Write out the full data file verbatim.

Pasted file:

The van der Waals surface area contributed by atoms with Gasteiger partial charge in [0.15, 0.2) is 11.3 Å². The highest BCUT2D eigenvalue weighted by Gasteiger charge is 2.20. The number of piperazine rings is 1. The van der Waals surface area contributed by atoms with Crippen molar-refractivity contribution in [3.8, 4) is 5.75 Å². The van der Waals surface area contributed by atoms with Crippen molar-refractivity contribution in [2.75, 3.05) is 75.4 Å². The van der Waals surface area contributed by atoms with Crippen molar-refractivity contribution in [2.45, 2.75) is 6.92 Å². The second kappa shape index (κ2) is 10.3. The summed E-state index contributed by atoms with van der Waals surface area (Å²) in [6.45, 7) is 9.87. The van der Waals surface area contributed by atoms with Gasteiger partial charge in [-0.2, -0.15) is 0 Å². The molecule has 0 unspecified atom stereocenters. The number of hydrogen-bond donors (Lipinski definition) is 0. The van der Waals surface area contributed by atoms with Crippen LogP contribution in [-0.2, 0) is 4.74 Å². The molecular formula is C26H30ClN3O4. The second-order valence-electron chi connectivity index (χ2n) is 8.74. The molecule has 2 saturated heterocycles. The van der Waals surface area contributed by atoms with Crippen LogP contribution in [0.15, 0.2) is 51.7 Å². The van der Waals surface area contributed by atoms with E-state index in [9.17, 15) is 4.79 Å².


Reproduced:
The van der Waals surface area contributed by atoms with Gasteiger partial charge in [0.15, 0.2) is 11.3 Å². The highest BCUT2D eigenvalue weighted by Gasteiger charge is 2.20. The number of piperazine rings is 1. The van der Waals surface area contributed by atoms with Crippen molar-refractivity contribution in [3.8, 4) is 5.75 Å². The van der Waals surface area contributed by atoms with Crippen molar-refractivity contribution in [2.75, 3.05) is 75.4 Å². The van der Waals surface area contributed by atoms with Crippen molar-refractivity contribution in [2.45, 2.75) is 6.92 Å². The second kappa shape index (κ2) is 10.3. The summed E-state index contributed by atoms with van der Waals surface area (Å²) in [6.45, 7) is 9.87. The van der Waals surface area contributed by atoms with Gasteiger partial charge in [-0.2, -0.15) is 0 Å². The molecule has 0 unspecified atom stereocenters. The number of hydrogen-bond donors (Lipinski definition) is 0. The van der Waals surface area contributed by atoms with Crippen LogP contribution in [-0.2, 0) is 4.74 Å². The molecular formula is C26H30ClN3O4. The second-order valence-electron chi connectivity index (χ2n) is 8.74. The molecule has 2 saturated heterocycles. The van der Waals surface area contributed by atoms with Crippen LogP contribution in [0.15, 0.2) is 51.7 Å². The van der Waals surface area contributed by atoms with E-state index in [9.17, 15) is 4.79 Å².